A version of this article appeared in Velo News in 2007
If daylight, weather, or road conditions have curtailed your outdoor riding at this time of year, don’t despair. While some riders used to training in the great outdoors consider indoor training to be synonymous with boredom, there are many ways to get a quality indoor trainer workout without it feeling like a burden. After all, if you truly loath the process, you’re probably not going to be very consistent with it – and the most effective training program for most of us is the one we consistently complete.
First of all, some general comments as to exactly why the trainer can be so mindnumbing, with some suggestions as to how to address this.
Monotony: Unless you’ve got a programmed workout on a high end “simulator” type of trainer, there are no hills, no turns, no wind changes…not even a rude motorist to yell at you. There’s just you and the pedals, never coasting, going round and round until you’re done. The solution? Add in changes of your own making. Schedule a gear shift every 2 minutes, get out of the saddle for 15-30 pedal revolutions every 5-10 minutes, change intensity every 5-15 minutes. Write out a script for each workout beforehand (some specific workout suggestions later), and follow it if needed. There are even iPhone apps for this, or you can program workouts into some head units (Garmin 705, etc). Plan on shorter durations as well; warm up, get your work in, cool down and be done! I rarely ask any client to be on a trainer for much more than an hour at a time.
Boredom: Again, with relatively little external stimulation, your mind can start to wander during a trainer workout. Feel free to dial up the audio-visual entertainment! When I started riding years ago, Sony Walkmans were relatively new. I’m talking about the kind that played cassette tapes. Headphones were expensive and cumbersome as well. Nowadays the ubiquitous MP3 players allow you to set up hours of workout music, complete with your own playlists for each workout! Along the same lines, catch up on your video watching during workout time. Whether you watch saved TV programming that you like but can’t watch during the week, or videos of pro races (my personal preference), find something that keeps you interested and motivated. You can also set “triggers” for yourself, like stand every song change or commercial break, or shifting gears/cadence at certain breakpoints. Another way to combat boredom, although it takes a bit more planning, is with group trainer rides. Get a few friends/teammates together on a regular basis, it’s far more motivating than trying to go it alone in your basement. One advantage of group trainer rides over regular group rides is that each person can do their own workout if they choose, and no one ever gets dropped. The Brazen Dropouts club of Madison, WI is a great example of a successful club organizing structured group trainer workouts all winter.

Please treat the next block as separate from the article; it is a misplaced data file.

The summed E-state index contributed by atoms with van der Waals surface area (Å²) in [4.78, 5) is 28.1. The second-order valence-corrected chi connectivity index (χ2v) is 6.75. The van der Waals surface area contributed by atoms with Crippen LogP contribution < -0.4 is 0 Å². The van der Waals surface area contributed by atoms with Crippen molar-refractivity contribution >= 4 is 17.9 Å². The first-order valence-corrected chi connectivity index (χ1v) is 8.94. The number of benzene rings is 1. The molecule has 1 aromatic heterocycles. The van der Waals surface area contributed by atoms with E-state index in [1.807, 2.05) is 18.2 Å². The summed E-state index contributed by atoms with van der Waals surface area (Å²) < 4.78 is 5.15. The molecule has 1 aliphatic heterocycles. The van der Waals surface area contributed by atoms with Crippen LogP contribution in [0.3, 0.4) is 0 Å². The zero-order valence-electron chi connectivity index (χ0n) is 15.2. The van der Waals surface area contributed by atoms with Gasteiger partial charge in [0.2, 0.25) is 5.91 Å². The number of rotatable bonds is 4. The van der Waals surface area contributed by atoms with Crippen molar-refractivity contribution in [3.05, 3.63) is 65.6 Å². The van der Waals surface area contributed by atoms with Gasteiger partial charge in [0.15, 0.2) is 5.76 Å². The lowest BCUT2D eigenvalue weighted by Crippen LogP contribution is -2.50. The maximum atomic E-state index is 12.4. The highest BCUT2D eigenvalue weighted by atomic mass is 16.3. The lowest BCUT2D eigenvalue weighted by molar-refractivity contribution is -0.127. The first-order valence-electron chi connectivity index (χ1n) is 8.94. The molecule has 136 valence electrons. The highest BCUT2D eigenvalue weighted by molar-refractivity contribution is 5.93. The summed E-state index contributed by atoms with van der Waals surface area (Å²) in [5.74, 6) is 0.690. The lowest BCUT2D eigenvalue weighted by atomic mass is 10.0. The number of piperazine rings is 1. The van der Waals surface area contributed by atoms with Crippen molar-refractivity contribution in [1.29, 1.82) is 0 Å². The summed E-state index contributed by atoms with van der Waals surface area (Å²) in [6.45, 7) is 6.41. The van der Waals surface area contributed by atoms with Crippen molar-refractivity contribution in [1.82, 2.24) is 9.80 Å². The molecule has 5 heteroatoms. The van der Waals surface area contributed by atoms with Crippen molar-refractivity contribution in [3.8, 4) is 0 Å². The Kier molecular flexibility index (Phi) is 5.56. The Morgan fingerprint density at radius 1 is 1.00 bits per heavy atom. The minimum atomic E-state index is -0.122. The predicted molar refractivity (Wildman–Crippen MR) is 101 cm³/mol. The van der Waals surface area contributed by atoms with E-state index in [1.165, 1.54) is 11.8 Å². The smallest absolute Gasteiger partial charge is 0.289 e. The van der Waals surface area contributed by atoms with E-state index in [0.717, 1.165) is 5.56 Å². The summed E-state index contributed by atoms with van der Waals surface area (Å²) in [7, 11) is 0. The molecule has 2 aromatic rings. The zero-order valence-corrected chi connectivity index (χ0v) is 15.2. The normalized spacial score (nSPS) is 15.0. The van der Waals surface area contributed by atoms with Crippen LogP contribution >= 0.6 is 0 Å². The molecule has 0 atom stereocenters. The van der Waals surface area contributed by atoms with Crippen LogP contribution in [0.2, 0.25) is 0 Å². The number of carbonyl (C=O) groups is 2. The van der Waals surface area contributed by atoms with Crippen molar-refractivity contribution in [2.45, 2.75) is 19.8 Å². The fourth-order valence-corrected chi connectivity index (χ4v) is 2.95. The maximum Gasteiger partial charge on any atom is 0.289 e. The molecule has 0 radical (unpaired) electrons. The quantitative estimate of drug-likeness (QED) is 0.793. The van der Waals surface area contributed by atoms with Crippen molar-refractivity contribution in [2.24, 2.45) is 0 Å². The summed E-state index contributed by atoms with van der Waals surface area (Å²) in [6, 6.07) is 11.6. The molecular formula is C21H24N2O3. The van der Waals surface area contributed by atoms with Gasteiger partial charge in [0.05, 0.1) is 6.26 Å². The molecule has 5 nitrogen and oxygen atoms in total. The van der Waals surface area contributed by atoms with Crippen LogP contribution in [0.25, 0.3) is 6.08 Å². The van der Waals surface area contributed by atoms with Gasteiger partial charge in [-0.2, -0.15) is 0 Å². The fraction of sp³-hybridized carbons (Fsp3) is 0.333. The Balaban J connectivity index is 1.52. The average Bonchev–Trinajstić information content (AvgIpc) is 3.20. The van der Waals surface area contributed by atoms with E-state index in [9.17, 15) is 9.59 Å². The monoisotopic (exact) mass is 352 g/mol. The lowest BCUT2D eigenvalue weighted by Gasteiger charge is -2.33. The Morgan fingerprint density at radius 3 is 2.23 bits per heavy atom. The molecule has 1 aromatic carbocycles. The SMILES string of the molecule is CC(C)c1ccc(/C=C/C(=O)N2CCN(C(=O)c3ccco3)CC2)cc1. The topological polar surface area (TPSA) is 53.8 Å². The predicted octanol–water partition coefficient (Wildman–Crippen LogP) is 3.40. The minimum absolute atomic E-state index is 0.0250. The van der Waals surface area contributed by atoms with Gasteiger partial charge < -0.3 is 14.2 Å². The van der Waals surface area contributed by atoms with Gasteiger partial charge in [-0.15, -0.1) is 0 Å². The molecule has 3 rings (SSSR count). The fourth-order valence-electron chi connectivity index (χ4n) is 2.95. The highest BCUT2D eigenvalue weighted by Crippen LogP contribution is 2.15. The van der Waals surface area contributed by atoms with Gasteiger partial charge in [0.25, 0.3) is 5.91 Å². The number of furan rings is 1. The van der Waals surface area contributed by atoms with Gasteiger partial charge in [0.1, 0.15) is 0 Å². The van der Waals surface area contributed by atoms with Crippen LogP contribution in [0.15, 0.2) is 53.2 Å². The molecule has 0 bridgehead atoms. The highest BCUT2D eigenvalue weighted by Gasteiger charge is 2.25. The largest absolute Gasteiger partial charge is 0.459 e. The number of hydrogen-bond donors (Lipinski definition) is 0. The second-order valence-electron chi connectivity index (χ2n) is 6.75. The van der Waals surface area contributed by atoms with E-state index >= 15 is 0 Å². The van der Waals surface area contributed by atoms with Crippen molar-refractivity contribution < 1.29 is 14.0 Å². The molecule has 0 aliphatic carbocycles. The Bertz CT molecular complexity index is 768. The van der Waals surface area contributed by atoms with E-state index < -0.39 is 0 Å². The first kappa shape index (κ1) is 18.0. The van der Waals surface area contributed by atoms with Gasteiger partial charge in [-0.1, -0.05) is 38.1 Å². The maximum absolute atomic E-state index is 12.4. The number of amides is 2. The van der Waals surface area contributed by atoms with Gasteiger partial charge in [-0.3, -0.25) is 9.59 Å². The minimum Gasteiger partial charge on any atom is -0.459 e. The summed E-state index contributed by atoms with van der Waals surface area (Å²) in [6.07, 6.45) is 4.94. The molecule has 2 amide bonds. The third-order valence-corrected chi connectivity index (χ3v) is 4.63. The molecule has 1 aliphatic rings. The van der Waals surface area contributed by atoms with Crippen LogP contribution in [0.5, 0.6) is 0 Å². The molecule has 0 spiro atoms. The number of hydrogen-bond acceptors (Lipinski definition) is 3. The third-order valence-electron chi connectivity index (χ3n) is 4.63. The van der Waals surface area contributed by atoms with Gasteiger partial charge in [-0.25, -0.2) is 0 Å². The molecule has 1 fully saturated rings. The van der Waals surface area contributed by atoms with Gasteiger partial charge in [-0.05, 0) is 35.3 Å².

Heat stress: I wrote an article on the effect of heat on sustainable power. To
summarize, increased core temperature decreases sustainable power significantly. No problem you say, I keep my house at 68-72’, which is a nice temperature to train in. Not so fast! When riding outside there’s a constant breeze flowing over you that assists in cooling. How important is it? A trainer workout with no airflow in 70’ temperature is akin to a 95’+ workout outside. Your solution? Set up in a room you can get down to below 65’, preferably between 55 – 60’ (although you can just wear more clothing if it’s cooler than that, such as in an unheated garage). Also, get a powerful, adjustable speed
fan and aim it directly at your head and torso. Don’t neglect hydration, you’re losing just as much fluid indoors as you do for outdoor rides.
Some specific workout suggestions:
Steady threshold: Warmup, gradually increasing intensity for 5-15 minutes, then do anywhere from 6-12 times 5 minutes at threshold intensity (use a powermeter, HR, or even a speedometer to assess what level is sustainable for these) with exactly 1 minute recovery between intervals. Feel free to get off the bike during the recovery interval, towel off, change audio-visual entertainment, or get a drink. The limited recovery interval is important for this workout, however. Cooldown for 5-15 minutes as appropriate.
Variable cadence tempo: Again including an appropriate warmup & cooldown, ride at a steady “tempo” intensity for 30-90 minutes, but shift gears every 2 minutes to use a cadence range as low as 60rpm, and as high as 120rpm. While there will certainly be a narrower range that’s more comfortable for you, this ameliorates monotony, while also expanding the range of cadences you’re comfortable riding at.
Pyramids: Following warmup, ride a set of hard “chunks” starting at 1 minute, and increasing by 1 minute in duration before decreasing by the same duration in the second half of the workout. For example, ride hard chunks of 1-2-3-4-5-4-3-2-1 minutes in a single workout, always with 1 minute recovery in between chunks of work (the limited recovery keeps this a primarily aerobic workout).
Riding the trainer is safer, more controlled, and a great solution to get a quality workout
in a short period of time during the winter months. Use these tips and techniques to make
up your own repertoire of workouts that keep it enjoyable and fresh for you!
© JBV Coaching 2007